In parting, I should like to observe that some characters have big vocabularies and using such language in the course of dialogue from that person does not count as indulgent.  It’s a loop hole that can be exploited as long as it serves a purpose, (which is to say that it serves your story).

I hope I have not just confused the issue further.  I do believe that that if you can recognize the difference between situations in which to use alternate wording, you will be able to still produce flowery writing without heaping on too much honey.

Your Pal,

Morgan

4 thoughts on “Morgan Locklear: Wordslinger

  1. Judith Stein says:

    Hi Morgan!
    Love your thoughts and writing as always! You made me think how as a teacher I comment different writings from my students ( 12-16 years old). How I want them to be better with words, when they try to describe persons, feelings, actions, scenes a.s.o., to use all their senses with words. How I want them to be better with an extended vocabulary and use different synonyms. Unfortunately nowadays youth don’t read much in their free time. Reading books gives you the power of being good with words. Thats why by the way my colleagues and myself ” force” many reading in our teaching, both Swedish ( which is my teaching subject) and English.
    I realize though what you say is in a higher expectation and I agree that using so many different words for describing the same things in a novel or even in an article could be disturbing, makes the reader last the essential in the reading itself. To be a great writer is as I see, how you connect your actually words and express them.
    Morgan I hope You could understand my thoughts about your excellent writing! English is a language I use while tweeting and reading. It is one of my languages, though not my mother tong or teaching subject. I am sure there are grammatical mistakes, but hopefully you understand my thoughts.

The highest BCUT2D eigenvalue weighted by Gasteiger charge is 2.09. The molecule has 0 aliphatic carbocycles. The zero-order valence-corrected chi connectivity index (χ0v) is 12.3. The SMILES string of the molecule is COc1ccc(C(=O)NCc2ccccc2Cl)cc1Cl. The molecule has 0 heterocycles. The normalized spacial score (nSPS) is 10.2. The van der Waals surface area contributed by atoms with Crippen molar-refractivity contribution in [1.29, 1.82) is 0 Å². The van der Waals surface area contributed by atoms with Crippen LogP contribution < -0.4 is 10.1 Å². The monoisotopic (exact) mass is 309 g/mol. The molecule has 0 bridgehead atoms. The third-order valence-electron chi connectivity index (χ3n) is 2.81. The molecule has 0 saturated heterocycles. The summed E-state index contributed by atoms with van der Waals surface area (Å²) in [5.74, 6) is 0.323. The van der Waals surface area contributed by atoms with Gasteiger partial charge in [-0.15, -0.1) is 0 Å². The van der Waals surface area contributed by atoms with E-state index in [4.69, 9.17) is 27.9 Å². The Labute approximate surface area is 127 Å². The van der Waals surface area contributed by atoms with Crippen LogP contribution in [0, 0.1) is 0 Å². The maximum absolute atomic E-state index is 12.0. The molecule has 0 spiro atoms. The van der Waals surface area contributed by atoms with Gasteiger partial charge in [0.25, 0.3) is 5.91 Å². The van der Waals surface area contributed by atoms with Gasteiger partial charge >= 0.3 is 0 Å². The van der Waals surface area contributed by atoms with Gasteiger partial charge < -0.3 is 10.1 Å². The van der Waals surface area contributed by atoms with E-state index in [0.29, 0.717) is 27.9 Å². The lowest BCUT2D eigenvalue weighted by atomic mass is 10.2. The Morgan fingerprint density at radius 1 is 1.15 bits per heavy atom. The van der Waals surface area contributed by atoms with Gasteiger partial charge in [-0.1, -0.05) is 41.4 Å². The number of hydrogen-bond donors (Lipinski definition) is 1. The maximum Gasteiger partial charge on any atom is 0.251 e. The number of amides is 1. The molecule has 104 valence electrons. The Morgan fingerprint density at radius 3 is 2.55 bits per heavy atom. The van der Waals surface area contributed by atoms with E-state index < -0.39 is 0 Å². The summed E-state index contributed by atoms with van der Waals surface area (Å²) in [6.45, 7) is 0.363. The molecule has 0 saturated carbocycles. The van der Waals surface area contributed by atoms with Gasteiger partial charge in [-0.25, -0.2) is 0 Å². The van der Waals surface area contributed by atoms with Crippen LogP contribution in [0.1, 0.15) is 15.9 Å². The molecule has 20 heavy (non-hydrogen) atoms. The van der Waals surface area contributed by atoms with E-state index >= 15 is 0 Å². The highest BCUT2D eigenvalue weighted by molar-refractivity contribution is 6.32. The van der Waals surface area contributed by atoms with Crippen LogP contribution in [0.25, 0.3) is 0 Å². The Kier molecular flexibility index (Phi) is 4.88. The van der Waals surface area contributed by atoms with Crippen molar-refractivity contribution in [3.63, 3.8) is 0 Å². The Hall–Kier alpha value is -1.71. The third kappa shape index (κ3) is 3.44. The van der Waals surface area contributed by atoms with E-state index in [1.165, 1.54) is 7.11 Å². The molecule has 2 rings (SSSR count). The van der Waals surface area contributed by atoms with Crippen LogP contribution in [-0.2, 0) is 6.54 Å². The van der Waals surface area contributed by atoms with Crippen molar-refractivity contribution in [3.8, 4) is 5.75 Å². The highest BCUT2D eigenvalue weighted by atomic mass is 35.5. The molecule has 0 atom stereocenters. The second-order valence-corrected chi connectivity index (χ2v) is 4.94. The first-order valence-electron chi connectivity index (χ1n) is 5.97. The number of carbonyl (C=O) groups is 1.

Thank you for sharing your insightful writing with us!

    All the best Morgan!
    Waving from the other side of the pond and your big country 🌍🌎❄️⛄️❄️⛄️❄️Sweden
    Judith

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  2. Judith Stein says:

    It should be ” … lost the essential…” Instead of last 😃

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  3. Morgan Locklear says:

    Hi’ya Judith,
    I totally get what you mean.
    Thank you for sharing your world, I am very interested in teaching and teachers. This is a tricky subject because it’s so contextual. The Outlander books, for instance, are extremely wordy but it works.

    Like

  4. Judith Stein says:

    Hi Morgan!
    Thanks for your replay. Agree it is tricky, you need to find the balance there is where the challenge is, as you wrote yourself. I am smiling while reading your example The Outlander books. After some ladies non stop tweeting about these books I started to read. I am reading though “slowly” – I am not really connected yet!
    Congrats to SeaHawks winning the SuperBowl!

    Stay safe and cool as always!

    Like